Menu

My mother does not approve of my relationship because my partner is infertile

The issue: I am in my 30s and have been with my current partner for 5 years. I have known from the beginning that she was infertile. I have never been that keen on children myself and so it has never been an issue. My mother on the other hand feels aggrieved by it, mainly because I am her only child and her only chance of becoming a grandmother. She has confronted me on many occasions about this, and her relationship with my partner has deteriorated to the extent that they are barely on speaking terms. I love my mother and I am grateful for all the sacrifices she made raising me as a single mother, however, my partner is the person I want to spend the rest of my life with, and so I am not sure how to deal with the situation.

Nina’s answer: I salute your mother for giving you the best possible upbringing she could under the circumstances. I know the sacrifices that single mothers make, and I can understand why you feel the way you do toward her. Having said that, I cannot ignore the fact that your mother is interfering in your life and that this is having a negative impact on you and your relationship with your partner. Although you will always be your mother’s son, you are an adult, capable of making decisions for yourself, and it seems that your mother does not see it that way. She obviously gives a high importance to you having a child, higher it seems than your happiness as a whole. Her desire to become a grandmother is clouding her judgement, in my view.

I am afraid that unless she changes her mind and accepts your choice of partner, you will have to choose between the two. I am not suggesting that you sever all ties with your mother, instead, what I am suggesting is that you see less of her in the future. That way, she will get the message loud and clear that her behaviour is unacceptable. This is the only way in order for you to keep your sanity and above all, for the sake of your relationship with your partner. Imagine being in your partner’s shoes and having to deal with an in-law who disapproves of you and does not make an effort to hide it. It is not fair for your partner to have to put up with your mother too often. This is your life after all, not your mother’s. We all have to make difficult decisions at some point in our lives, we cannot expect issues to take care of themselves or just go away. It is up to you to decide whether pleasing your mother is more important than your personal happiness.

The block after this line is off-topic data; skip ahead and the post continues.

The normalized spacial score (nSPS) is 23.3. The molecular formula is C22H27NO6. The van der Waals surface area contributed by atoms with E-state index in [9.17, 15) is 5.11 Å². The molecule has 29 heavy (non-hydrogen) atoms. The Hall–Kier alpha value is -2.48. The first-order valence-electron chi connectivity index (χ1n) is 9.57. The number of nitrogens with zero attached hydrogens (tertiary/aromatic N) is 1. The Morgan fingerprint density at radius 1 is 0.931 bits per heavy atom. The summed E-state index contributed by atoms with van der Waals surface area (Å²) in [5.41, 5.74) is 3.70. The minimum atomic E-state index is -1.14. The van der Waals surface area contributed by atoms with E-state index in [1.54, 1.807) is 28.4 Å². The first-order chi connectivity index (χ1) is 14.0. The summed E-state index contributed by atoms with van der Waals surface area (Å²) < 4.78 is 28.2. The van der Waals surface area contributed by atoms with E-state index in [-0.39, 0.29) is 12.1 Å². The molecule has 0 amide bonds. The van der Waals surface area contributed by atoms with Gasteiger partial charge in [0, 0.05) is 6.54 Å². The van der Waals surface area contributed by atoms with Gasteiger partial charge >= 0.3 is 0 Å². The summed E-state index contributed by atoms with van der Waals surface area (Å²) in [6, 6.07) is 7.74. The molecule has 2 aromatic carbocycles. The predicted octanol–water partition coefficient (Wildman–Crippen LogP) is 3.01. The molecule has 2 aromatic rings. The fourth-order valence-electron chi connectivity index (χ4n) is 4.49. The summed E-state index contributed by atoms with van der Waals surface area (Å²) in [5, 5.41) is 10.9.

Nina Steele is nonparents.com agony aunt. Send any dilemma you may have to: [email protected]

Male infertility

Speak Your Mind

Share via
Copy link
Powered by Social Snap